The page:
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Social Housing

Volume 555: debated on Monday 17 December 2012

17. What estimate he has made of the number of people living in social housing who have an income of over £100,000 per annum. (133613)

We have estimated, based on data taken from the last three English housing surveys, that between 1,000 and 5,000 social tenant households earn over £100,000 per annum. We have consulted on proposals to charge these households a fairer rent and will respond to this consultation by the end of March.

My right hon. Friend will realise that speaking from a position where I am privileged to represent more council tenants than any other English MP, I recognise that council tenancies are very valuable and appreciated. However, given the length of the queue, a lot of people feel that it is wrong for those with an income in six figures to have the privilege of security of tenure and not to pay a higher price for that privilege. May I encourage him to see whether he can find a solution to this long-running problem?

My right hon. Friend first raised this issue on the Floor of the House in 1988, and I am sure that, 24 years later, he is delighted that the coalition is listening to him. He is absolutely right: we have to make better use of affordable housing. That is why we have consulted on the issue and why we are going to build more affordable housing.

I suppose that the right hon. Member for Bermondsey and Old Southwark (Simon Hughes) deserves credit for consistency. I cannot think of many things that I was saying in 1988 that I am still saying today, but there you go.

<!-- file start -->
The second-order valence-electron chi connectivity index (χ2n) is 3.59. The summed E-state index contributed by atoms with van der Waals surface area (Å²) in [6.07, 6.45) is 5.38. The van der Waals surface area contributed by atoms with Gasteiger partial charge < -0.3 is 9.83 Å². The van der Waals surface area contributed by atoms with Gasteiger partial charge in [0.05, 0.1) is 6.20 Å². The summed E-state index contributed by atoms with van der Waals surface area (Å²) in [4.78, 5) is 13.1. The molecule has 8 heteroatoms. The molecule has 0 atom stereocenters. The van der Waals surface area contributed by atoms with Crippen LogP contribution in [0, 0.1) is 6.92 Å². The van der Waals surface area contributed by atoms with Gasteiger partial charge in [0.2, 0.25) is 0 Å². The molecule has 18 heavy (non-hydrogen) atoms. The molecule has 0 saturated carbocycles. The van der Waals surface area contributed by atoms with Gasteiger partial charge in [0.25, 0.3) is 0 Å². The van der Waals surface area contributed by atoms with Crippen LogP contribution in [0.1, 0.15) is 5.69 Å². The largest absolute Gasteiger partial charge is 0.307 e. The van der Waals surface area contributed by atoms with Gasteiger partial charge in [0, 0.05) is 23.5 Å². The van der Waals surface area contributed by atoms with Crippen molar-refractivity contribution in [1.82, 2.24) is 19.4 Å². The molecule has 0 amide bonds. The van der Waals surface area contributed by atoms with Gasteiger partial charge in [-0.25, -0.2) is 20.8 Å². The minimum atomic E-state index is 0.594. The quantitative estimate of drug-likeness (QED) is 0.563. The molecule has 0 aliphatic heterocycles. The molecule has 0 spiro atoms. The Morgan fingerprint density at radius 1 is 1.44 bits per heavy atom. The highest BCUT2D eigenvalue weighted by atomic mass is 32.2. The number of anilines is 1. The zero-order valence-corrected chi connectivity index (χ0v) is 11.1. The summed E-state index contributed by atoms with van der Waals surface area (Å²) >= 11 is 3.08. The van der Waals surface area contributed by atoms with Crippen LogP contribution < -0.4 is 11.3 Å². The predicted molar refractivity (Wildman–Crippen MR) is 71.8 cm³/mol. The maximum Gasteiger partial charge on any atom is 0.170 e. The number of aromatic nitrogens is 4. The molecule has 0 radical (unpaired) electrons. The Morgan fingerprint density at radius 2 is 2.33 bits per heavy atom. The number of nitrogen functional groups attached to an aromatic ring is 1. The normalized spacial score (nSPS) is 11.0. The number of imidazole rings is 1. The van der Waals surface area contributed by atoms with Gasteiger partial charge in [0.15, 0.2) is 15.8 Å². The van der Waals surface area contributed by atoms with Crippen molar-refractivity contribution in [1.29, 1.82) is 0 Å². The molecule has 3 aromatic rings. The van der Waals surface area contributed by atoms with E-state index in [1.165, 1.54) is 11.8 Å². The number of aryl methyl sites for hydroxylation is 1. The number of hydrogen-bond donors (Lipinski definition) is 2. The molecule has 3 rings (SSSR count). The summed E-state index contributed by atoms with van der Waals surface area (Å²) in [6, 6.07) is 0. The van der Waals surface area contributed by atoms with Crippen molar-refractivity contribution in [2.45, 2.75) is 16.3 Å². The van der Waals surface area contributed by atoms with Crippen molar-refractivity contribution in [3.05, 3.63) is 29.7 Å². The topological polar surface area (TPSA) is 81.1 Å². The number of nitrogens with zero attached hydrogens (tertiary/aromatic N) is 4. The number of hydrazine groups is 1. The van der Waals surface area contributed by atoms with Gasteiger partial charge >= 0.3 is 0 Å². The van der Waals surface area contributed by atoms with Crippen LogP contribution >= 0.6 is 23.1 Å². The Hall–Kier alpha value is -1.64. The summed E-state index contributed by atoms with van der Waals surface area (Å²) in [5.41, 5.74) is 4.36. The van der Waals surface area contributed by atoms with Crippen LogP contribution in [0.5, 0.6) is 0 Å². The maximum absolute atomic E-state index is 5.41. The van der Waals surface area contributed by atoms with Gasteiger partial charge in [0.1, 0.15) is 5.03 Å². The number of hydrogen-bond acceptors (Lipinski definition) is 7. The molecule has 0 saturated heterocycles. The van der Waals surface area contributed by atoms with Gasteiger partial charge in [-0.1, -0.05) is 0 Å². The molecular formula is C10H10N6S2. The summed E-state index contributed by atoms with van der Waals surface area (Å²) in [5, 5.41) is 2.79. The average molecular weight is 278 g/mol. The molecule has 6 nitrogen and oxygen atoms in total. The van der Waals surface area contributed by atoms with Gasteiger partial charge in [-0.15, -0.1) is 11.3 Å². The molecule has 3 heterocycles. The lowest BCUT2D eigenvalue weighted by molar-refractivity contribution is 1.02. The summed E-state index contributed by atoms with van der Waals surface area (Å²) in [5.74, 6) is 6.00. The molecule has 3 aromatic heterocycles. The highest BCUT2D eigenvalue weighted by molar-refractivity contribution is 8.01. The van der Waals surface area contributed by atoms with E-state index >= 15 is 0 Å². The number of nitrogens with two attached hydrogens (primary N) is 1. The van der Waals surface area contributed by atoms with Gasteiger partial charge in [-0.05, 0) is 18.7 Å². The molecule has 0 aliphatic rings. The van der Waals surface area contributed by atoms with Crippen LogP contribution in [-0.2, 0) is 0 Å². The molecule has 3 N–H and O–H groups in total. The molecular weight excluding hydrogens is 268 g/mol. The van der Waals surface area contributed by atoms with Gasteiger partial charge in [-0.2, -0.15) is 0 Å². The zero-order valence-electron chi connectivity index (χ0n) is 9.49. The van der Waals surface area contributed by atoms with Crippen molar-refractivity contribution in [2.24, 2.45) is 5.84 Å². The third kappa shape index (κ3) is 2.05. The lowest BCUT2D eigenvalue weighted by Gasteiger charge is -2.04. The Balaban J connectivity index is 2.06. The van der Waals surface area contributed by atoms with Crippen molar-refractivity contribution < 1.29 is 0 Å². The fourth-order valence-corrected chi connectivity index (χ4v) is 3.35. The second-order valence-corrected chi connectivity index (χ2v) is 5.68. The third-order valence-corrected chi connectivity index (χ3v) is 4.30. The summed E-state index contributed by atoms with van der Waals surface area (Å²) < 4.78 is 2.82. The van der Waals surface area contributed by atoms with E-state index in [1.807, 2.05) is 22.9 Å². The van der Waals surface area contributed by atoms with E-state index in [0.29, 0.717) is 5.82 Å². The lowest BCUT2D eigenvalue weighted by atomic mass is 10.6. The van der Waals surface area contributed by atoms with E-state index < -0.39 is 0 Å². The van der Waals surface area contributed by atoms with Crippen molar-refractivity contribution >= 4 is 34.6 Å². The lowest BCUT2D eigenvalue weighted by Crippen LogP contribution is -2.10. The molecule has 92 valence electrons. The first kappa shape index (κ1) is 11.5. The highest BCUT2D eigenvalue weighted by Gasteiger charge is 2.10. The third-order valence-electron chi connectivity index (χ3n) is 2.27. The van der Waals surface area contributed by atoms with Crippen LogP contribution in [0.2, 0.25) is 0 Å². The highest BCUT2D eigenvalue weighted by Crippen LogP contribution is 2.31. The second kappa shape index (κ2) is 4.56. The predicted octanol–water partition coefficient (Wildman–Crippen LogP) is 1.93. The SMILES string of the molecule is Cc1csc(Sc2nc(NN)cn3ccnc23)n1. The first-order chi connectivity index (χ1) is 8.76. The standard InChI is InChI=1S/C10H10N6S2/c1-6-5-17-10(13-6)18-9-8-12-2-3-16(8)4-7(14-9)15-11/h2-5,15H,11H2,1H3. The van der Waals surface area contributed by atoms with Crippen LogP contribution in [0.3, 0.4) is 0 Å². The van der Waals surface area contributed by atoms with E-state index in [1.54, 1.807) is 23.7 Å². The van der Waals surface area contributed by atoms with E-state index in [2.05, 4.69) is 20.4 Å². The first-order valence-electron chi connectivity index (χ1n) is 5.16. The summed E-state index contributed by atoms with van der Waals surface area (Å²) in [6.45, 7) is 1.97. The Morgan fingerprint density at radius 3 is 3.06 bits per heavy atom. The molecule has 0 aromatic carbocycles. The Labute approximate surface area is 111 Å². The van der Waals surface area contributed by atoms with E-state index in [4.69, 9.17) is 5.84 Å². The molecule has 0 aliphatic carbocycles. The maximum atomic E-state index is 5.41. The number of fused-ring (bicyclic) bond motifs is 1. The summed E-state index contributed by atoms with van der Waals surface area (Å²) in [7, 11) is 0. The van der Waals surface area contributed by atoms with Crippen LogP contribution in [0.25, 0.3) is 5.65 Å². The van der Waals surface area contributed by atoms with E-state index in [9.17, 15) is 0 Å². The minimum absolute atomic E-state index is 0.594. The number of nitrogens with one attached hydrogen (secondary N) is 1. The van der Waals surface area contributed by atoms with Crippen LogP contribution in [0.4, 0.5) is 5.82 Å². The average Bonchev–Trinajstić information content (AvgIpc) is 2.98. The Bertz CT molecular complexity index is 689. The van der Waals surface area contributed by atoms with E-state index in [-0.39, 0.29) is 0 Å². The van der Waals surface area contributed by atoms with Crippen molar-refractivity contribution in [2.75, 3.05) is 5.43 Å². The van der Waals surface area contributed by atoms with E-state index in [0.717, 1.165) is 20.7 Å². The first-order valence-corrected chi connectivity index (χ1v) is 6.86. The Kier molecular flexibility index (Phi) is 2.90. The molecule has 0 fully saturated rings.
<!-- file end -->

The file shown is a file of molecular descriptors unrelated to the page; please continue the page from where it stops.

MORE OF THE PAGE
Nor can I, Mr Speaker—I am trying to think of something, but I cannot.

My local council thinks that £40,000 should be the cut-off figure and that that will solve the housing crisis. However, it has just responded to a freedom of information request from me by stating that, in the past five years, it has let just under 8,000 properties and that only nine of those can be identified as for people on incomes of more than £40,000. Is this not just a smokescreen to cover up the fact that council properties are being sold off when they become empty, knocked down and not replaced, and that measures such as the Growth and Infrastructure Bill are actually reducing the availability of affordable accommodation? This is a piece of nonsense and propaganda.

If the hon. Gentleman wants to talk about nonsense, he should remember that, under the Labour Government, 421,000 affordable homes went out of use. Under this Government, the right to buy is being strengthened so that there is a one-for-one replacement. In addition, we are building more affordable homes and more homes for rent.